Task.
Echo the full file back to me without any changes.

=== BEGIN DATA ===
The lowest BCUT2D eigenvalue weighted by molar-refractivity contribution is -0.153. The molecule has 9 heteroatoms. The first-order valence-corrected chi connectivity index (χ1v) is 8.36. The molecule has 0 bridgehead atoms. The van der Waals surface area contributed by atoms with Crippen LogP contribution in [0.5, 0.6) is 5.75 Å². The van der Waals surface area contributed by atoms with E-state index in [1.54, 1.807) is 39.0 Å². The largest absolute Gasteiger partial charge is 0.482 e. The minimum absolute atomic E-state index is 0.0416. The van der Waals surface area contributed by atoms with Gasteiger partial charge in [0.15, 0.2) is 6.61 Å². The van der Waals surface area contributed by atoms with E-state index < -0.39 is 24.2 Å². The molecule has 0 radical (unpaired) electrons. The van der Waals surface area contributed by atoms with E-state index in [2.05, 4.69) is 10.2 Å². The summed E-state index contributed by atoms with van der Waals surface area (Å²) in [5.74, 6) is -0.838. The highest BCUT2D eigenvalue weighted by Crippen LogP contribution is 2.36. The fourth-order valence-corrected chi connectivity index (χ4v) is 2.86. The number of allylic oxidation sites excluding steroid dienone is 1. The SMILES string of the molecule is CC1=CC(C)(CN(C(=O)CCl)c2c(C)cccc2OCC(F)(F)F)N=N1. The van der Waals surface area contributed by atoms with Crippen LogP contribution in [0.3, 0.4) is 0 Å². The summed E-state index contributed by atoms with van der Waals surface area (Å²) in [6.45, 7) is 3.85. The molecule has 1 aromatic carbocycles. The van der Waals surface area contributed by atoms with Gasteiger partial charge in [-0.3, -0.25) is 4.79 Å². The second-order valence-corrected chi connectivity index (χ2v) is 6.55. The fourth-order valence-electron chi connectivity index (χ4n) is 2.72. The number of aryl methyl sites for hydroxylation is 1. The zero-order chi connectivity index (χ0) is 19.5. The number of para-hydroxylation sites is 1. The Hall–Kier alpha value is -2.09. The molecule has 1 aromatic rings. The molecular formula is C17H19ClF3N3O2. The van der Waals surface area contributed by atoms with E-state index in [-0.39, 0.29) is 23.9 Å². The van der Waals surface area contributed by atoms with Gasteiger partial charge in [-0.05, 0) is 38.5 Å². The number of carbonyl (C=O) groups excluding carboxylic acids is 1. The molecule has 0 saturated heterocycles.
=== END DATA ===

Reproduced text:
The lowest BCUT2D eigenvalue weighted by molar-refractivity contribution is -0.153. The molecule has 9 heteroatoms. The first-order valence-corrected chi connectivity index (χ1v) is 8.36. The molecule has 0 bridgehead atoms. The van der Waals surface area contributed by atoms with Crippen LogP contribution in [0.5, 0.6) is 5.75 Å². The van der Waals surface area contributed by atoms with E-state index in [1.54, 1.807) is 39.0 Å². The largest absolute Gasteiger partial charge is 0.482 e. The minimum absolute atomic E-state index is 0.0416. The van der Waals surface area contributed by atoms with Gasteiger partial charge in [0.15, 0.2) is 6.61 Å². The van der Waals surface area contributed by atoms with E-state index < -0.39 is 24.2 Å². The molecule has 0 radical (unpaired) electrons. The van der Waals surface area contributed by atoms with E-state index in [2.05, 4.69) is 10.2 Å². The summed E-state index contributed by atoms with van der Waals surface area (Å²) in [5.74, 6) is -0.838. The highest BCUT2D eigenvalue weighted by Crippen LogP contribution is 2.36. The fourth-order valence-corrected chi connectivity index (χ4v) is 2.86. The number of allylic oxidation sites excluding steroid dienone is 1. The SMILES string of the molecule is CC1=CC(C)(CN(C(=O)CCl)c2c(C)cccc2OCC(F)(F)F)N=N1. The van der Waals surface area contributed by atoms with Crippen LogP contribution in [0.3, 0.4) is 0 Å². The summed E-state index contributed by atoms with van der Waals surface area (Å²) in [6.45, 7) is 3.85. The molecule has 1 aromatic carbocycles. The van der Waals surface area contributed by atoms with Gasteiger partial charge in [-0.3, -0.25) is 4.79 Å². The second-order valence-corrected chi connectivity index (χ2v) is 6.55. The fourth-order valence-electron chi connectivity index (χ4n) is 2.72. The number of aryl methyl sites for hydroxylation is 1. The zero-order chi connectivity index (χ0) is 19.5. The number of para-hydroxylation sites is 1. The Hall–Kier alpha value is -2.09. The molecule has 1 aromatic rings. The molecular formula is C17H19ClF3N3O2. The van der Waals surface area contributed by atoms with E-state index in [-0.39, 0.29) is 23.9 Å². The van der Waals surface area contributed by atoms with Gasteiger partial charge in [-0.05, 0) is 38.5 Å². The number of carbonyl (C=O) groups excluding carboxylic acids is 1. The molecule has 0 saturated heterocycles.